In light of Mother’s Day, Lola Who sheds light on an often misunderstood level of parenthood: teen moms. Marta Giaccone took an inside look at the world of young mothers in Wales in her project ”Be Still, My Heart.” In this interview, she shares some of the stories and things she discovered in conversing with these strong and dedicated girls.

Lola Who: What inspired this project?
Marta: When I was doing an MA in Documentary Photography in South Wales, back in 2013-2014, I was constantly on the lookout for interesting ideas for photo projects. I didn’t find anything interesting for the first six months of my program or so, due to the damp and grey skies, which I found overwhelming and stifling. When spring came, I started seeing more things. What caught my attention was the number of young girls pushing prams in Newport and Cardiff, and in shopping malls. I tried to imagine what it would be like to raise a child at such a young age and decided to approach them and let them tell their stories.

Lola Who: How easy or difficult was it to find teenage mothers to participate?
Marta: It was difficult. I don’t blame them though – after all I was just a stranger asking them if I could meet them at their house to take portraits of them with their children. About 40 per cent said no in the beginning.  Another 40 per cent said yes, gave me their contact info and then completely disappeared. At first, I was disappointed and offended, but I didn’t realize that they constantly deal with prejudices, so they were on the defensive. The remaining 20 per cent were amazing, and I am so grateful to the 25 girls that eventually let me into their homes.

Lola Who: In your eyes, what is the biggest challenge for teen mothers?
Marta: The biggest challenge is being a teenager and a mother at once, as well as juggling work and school. Most of them live on their own, so that involves sorting out all house-related things (electricity, gas, etc). Then buying and making food for themselves and the children, taking them to the doctor, and on top of that, some go to college or university and work one or two jobs. They are very responsible now. Many girls told me they have lost most of their friends, too. Here’s what they told me during the interviews I conducted.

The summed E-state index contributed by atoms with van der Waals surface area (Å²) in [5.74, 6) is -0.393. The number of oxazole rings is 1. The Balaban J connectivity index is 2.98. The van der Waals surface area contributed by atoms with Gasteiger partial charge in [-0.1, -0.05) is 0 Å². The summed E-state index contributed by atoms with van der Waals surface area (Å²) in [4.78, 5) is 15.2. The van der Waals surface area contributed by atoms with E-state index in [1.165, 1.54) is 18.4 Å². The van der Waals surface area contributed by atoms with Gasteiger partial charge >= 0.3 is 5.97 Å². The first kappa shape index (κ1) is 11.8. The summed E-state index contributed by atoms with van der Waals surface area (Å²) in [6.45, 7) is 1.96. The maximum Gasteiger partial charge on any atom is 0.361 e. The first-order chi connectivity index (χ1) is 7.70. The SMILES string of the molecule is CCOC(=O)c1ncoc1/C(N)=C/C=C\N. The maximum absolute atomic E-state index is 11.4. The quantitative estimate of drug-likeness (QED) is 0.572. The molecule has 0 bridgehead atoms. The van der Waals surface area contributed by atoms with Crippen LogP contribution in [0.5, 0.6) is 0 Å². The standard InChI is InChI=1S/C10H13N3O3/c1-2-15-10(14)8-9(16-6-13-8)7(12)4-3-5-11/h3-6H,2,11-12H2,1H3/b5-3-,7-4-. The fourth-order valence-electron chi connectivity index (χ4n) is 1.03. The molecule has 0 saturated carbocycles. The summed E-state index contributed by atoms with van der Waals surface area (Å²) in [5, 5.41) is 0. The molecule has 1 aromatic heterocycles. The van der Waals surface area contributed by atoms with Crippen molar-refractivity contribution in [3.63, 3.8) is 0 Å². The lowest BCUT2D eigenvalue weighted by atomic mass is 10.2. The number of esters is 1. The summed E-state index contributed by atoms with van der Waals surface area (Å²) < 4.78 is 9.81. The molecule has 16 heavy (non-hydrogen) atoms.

”I do enjoy being a mother, it’s just tiring.? I don’t see many of my old friends, I just don’t get invited out much anymore… It’s easier to hang out with other mums. ?I work part time on Saturdays, and I’m looking to go back into full-time work. I would like to go to college and study Health and Social Care.”

”My mother was mad so I left and moved ?to another city, on my own. She didn’t force me to leave but I thought I should sort myself out and deal with the consequences. Now I go to university. I want to become a lawyer, and I’m work?ing in the evenings. My daughter goes to nursery and then her dad? takes her home. ?But I would never have another child.? I think about her future, that’s why I work hard every single day, so one is enough for me.”


Lola Who: Was the boyfriend supportive?
Marta: About half of them lost their boyfriends, who turned out to be way less mature than them. So now they need to take care of everything themselves.  To me, it’s incredible how strong and proud this has made them.

“We’d been in a long relationship,? he said we should keep the baby and then all of a sudden, ?he just messaged me saying; ‘I don’t wanna be with you anymore,’ which broke my heart because I’d kept her and I was going through a rough time. I really needed someone? and he just…  It’s just life.”

”My boyfriend and I had been together for two years and he had always wanted a baby with me. He acted like, ‘Oh, this is brilliant,’ but he didn’t stop taking drugs, and I was gonna protect my child no matter what my feelings were.? So even though it was hard I had to break up with him.? I’m a lot happier now, it shows you don’t need a man to be ?a mother.”